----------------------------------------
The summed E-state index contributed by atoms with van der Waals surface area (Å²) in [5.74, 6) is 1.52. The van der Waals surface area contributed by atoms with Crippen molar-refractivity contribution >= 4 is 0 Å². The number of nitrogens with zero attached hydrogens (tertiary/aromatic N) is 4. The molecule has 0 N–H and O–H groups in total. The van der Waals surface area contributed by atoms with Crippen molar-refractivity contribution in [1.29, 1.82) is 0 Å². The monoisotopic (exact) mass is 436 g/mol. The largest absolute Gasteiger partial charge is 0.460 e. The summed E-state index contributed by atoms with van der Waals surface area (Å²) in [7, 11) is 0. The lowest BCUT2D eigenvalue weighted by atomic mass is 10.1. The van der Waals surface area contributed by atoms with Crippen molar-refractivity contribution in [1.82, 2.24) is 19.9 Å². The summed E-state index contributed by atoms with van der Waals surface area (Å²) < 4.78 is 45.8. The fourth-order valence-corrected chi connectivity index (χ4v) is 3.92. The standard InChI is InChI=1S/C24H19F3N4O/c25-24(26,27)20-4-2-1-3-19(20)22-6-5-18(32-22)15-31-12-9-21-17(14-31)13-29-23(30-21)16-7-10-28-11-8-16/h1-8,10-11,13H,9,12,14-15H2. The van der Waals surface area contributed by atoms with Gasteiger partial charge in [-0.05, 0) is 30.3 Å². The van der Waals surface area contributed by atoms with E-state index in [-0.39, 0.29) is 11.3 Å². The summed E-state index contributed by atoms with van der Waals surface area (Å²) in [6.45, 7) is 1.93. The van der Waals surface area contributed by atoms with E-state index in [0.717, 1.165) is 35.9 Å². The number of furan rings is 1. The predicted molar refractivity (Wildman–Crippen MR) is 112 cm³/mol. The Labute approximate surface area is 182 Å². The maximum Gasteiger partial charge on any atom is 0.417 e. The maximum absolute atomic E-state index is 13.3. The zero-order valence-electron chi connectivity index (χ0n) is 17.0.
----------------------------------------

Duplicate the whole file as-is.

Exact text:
The summed E-state index contributed by atoms with van der Waals surface area (Å²) in [5.74, 6) is 1.52. The van der Waals surface area contributed by atoms with Crippen molar-refractivity contribution >= 4 is 0 Å². The number of nitrogens with zero attached hydrogens (tertiary/aromatic N) is 4. The molecule has 0 N–H and O–H groups in total. The van der Waals surface area contributed by atoms with Crippen molar-refractivity contribution in [1.29, 1.82) is 0 Å². The monoisotopic (exact) mass is 436 g/mol. The largest absolute Gasteiger partial charge is 0.460 e. The summed E-state index contributed by atoms with van der Waals surface area (Å²) in [7, 11) is 0. The lowest BCUT2D eigenvalue weighted by atomic mass is 10.1. The van der Waals surface area contributed by atoms with Crippen molar-refractivity contribution in [1.82, 2.24) is 19.9 Å². The summed E-state index contributed by atoms with van der Waals surface area (Å²) < 4.78 is 45.8. The fourth-order valence-corrected chi connectivity index (χ4v) is 3.92. The standard InChI is InChI=1S/C24H19F3N4O/c25-24(26,27)20-4-2-1-3-19(20)22-6-5-18(32-22)15-31-12-9-21-17(14-31)13-29-23(30-21)16-7-10-28-11-8-16/h1-8,10-11,13H,9,12,14-15H2. The van der Waals surface area contributed by atoms with Gasteiger partial charge in [-0.05, 0) is 30.3 Å². The van der Waals surface area contributed by atoms with E-state index in [-0.39, 0.29) is 11.3 Å². The summed E-state index contributed by atoms with van der Waals surface area (Å²) in [6.45, 7) is 1.93. The van der Waals surface area contributed by atoms with E-state index in [0.717, 1.165) is 35.9 Å². The number of furan rings is 1. The predicted molar refractivity (Wildman–Crippen MR) is 112 cm³/mol. The Labute approximate surface area is 182 Å². The maximum Gasteiger partial charge on any atom is 0.417 e. The maximum absolute atomic E-state index is 13.3. The zero-order valence-electron chi connectivity index (χ0n) is 17.0.